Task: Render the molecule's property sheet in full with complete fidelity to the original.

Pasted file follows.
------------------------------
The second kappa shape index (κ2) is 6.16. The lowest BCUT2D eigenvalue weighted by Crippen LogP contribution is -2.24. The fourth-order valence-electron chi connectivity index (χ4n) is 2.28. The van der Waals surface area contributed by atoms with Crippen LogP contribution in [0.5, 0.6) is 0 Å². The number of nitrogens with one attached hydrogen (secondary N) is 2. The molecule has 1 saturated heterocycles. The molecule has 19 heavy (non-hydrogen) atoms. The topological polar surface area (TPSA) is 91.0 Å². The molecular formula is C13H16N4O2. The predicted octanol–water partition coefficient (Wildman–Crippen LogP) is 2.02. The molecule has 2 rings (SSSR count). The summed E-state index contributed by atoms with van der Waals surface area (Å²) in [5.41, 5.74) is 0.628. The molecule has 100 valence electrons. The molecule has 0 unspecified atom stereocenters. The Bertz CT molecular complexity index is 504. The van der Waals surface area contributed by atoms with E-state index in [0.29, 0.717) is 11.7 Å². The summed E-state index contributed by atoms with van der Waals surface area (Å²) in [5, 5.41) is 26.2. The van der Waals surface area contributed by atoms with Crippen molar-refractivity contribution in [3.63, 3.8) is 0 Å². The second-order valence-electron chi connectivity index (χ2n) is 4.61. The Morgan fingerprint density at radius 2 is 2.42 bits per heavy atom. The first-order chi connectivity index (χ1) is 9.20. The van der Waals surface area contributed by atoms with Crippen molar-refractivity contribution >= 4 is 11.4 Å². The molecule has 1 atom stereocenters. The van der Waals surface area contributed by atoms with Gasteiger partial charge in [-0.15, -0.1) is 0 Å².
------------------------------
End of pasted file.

The second kappa shape index (κ2) is 6.16. The lowest BCUT2D eigenvalue weighted by Crippen LogP contribution is -2.24. The fourth-order valence-electron chi connectivity index (χ4n) is 2.28. The van der Waals surface area contributed by atoms with Crippen LogP contribution in [0.5, 0.6) is 0 Å². The number of nitrogens with one attached hydrogen (secondary N) is 2. The molecule has 1 saturated heterocycles. The molecule has 19 heavy (non-hydrogen) atoms. The topological polar surface area (TPSA) is 91.0 Å². The molecular formula is C13H16N4O2. The predicted octanol–water partition coefficient (Wildman–Crippen LogP) is 2.02. The molecule has 2 rings (SSSR count). The summed E-state index contributed by atoms with van der Waals surface area (Å²) in [5.41, 5.74) is 0.628. The molecule has 100 valence electrons. The molecule has 0 unspecified atom stereocenters. The Bertz CT molecular complexity index is 504. The van der Waals surface area contributed by atoms with E-state index in [0.29, 0.717) is 11.7 Å². The summed E-state index contributed by atoms with van der Waals surface area (Å²) in [5, 5.41) is 26.2. The van der Waals surface area contributed by atoms with Crippen molar-refractivity contribution in [3.63, 3.8) is 0 Å². The second-order valence-electron chi connectivity index (χ2n) is 4.61. The Morgan fingerprint density at radius 2 is 2.42 bits per heavy atom. The first-order chi connectivity index (χ1) is 9.20. The van der Waals surface area contributed by atoms with Crippen molar-refractivity contribution >= 4 is 11.4 Å². The molecule has 1 atom stereocenters. The van der Waals surface area contributed by atoms with Gasteiger partial charge in [-0.15, -0.1) is 0 Å².